When would a civil engineer really use the advanced mathematical fractions and ratios?
When mixing a lasting combination of concrete for the Panama Canal locks.
Consider the job of the Panama Canal - moving maximum capacity cargo ships across a continent, including over a mountain range, to and from the Pacific and Atlantic Oceans. The canal's concrete structure must be built to withstand the erosive powers of the salt water in which it stands.
To accomplish such a task, engineers must ensure that the mix of concrete used is the best possible for dealing with salt water's degrading effects. A variety of ratios are used to help engineers solve this problem. One such ratio is a water-cement ratio that takes into account the amount of the concrete structure that will be exposed to ocean water. Another set of ratios assist in determining the amounts of various materials that will make the best mix of concrete in order to endure the ocean's pressure and chemical effects over the longest possible period of time. In addition, engineers use ratios to consider the needed amount of "concrete cover" to protect the steel reinforcements of the structure. When these materials, such as rebar, become eroded, the strength of the structure will certainly be compromised. These are just a few examples of the advanced mathematical fractions and ratios engineers use in building mega structures like the Panama Canal.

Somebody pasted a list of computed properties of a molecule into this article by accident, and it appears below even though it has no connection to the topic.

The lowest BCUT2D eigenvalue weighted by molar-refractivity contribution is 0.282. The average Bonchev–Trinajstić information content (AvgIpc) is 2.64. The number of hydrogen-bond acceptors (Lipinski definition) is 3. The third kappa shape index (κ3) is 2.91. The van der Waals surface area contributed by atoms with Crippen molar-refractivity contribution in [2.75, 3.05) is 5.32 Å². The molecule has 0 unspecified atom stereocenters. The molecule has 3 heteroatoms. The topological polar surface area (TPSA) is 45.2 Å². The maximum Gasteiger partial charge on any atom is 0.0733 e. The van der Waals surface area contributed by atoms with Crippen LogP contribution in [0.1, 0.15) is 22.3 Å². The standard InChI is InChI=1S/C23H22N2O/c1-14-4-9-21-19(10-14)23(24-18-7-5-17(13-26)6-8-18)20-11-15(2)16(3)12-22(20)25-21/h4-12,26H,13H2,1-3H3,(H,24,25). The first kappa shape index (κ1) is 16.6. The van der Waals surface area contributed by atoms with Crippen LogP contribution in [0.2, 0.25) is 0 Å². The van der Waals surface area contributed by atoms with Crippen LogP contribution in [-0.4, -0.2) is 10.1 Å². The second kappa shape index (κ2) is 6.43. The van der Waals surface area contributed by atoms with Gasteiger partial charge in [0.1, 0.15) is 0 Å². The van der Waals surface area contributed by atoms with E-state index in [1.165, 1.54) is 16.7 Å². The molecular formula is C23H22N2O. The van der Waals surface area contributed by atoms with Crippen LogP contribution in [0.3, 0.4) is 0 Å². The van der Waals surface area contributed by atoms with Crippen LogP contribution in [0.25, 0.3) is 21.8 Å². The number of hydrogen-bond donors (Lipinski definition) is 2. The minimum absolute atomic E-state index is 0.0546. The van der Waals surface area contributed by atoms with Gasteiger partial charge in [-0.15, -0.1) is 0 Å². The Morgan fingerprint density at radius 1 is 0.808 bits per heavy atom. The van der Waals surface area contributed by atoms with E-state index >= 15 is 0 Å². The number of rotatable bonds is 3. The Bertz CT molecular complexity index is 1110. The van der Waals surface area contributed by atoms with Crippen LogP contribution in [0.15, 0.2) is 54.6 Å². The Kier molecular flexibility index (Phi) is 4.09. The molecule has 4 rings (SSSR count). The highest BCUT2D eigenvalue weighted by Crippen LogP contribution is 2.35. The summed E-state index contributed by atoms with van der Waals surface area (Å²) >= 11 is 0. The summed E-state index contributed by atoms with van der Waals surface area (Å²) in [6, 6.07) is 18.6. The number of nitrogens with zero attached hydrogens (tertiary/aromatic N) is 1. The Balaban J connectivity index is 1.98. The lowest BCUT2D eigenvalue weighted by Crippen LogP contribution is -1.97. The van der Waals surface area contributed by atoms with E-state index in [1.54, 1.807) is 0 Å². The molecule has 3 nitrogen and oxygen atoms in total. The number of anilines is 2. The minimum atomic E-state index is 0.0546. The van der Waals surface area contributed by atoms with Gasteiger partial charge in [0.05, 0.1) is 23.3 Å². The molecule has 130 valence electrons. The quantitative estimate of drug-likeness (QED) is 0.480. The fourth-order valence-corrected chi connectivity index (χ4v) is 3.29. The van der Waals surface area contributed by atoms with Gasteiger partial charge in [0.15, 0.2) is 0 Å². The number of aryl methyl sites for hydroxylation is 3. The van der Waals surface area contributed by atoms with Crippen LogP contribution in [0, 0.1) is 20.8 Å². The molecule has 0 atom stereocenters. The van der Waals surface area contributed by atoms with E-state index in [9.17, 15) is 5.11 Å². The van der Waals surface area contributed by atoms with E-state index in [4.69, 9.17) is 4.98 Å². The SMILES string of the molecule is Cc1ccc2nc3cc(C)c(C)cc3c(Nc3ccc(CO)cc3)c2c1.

Suprenant, B.A. 2001. Designing concrete for exposure to seawater. Concrete Construction.